Providing greater insight and control over elements in our increasingly connected lives, the Internet of Things (IoT) emerges at a time when threats to our data and systems have never been greater. There is an average of thirteen enterprise security breaches every day, resulting in roughly 10 million records lost a day—or 420,000 every hour.
As new connected devices come to market, security researchers have taken up the cause to expose their vulnerabilities, and make the world aware of the potential harm of connecting devices without proper security.
Security experts Chris Valasek and Charlie Miller grabbed headlines with their research on the vulnerability of connected cars when they hacked into a Toyota Prius and a Ford Escape using a laptop plugged into the vehicle’s diagnostic port. This allowed the team to manipulate the cars headlights, steering, and breaking.
In April 2014, Scott Erven and his team of security researchers released the results of a two-year study on the vulnerability of medical devices. The study revealed major security flaws that could pose serious threats to the health and safety of patients. They found that they could remotely manipulate devices, including those that controlled dosage levels for drug infusion pumps and connected defibrillators.
In 2012, Justin W. Clarke, a security researcher in the San Francisco Bay area, discovered a flaw in hardened grid and router provider RuggedCom’s devices. By decrypting the traffic between an end user and the RuggedCom device, an attacker could launch attacks to compromise the energy grid.
We can sort potential attacks against the Internet of Things into three primary categories based on the target of the attack—attacks against a device, attacks against the communication between devices and masters, and attacks against the masters. To protect end users and their connected devices, we need to address all three of these IoT attacks.
To a potential attacker, a device presents an interesting target for several reasons. First, many of the devices will have an inherent value by the simple nature of their function. A connected security camera, for example, could provide valuable information about the security posture of a given location when compromised.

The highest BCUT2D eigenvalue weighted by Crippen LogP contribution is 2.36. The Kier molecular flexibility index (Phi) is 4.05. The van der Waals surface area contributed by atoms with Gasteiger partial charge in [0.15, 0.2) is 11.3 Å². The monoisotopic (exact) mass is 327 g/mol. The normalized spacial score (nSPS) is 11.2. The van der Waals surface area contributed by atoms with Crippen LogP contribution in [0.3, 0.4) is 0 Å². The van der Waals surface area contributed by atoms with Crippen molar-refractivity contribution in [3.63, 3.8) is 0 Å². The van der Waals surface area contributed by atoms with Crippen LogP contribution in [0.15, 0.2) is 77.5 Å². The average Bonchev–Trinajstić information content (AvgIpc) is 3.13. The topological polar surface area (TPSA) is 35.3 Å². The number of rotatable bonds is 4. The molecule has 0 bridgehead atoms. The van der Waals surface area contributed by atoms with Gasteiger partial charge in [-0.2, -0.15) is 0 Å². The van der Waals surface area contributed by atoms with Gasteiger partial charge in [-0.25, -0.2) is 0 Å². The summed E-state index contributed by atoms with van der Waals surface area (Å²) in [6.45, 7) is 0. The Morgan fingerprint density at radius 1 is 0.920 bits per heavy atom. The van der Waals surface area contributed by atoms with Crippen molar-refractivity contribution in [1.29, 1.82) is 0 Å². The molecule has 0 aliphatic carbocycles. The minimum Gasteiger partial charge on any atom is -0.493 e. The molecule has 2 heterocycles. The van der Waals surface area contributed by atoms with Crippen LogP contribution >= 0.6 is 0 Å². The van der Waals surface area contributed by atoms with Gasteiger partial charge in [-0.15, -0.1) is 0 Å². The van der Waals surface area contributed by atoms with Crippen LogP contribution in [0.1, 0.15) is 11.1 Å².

A common method of attack involves monitoring and altering messages as they are communicated. The volume and sensitivity of data traversing the IoT environment makes these types of attacks especially dangerous, as messages and data could be intercepted, captured, or manipulated while in transit. All of these threats jeopardize the trust in the information and data being transmitted, and the ultimate confidence in the overall infrastructure.
For every device or service in the Internet of Things, there must be a master. The master’s role is to issue and manage devices, as well as facilitate data analysis. Attacks against the masters – including manufacturers, cloud service providers, and IoT solution providers – have the potential to inflict the most amount of harm. These parties will be entrusted with large amounts of data, some of it highly sensitive in nature. This data also has value to the IoT providers because of the analytics, which represent a core, strategic business asset—and a significant competitive vulnerability if exposed.
Dive in to the details of securing the Internet of Things with our comprehensive guidebook, “Building a Trusted Foundation for the Internet of Things.”
Join David Etue, Vice President, Business Development, Identity & Data Protection, for this on-demand webinar, as he discusses the security challenges inherent in IoT, and provides some strategies to mitigate threats.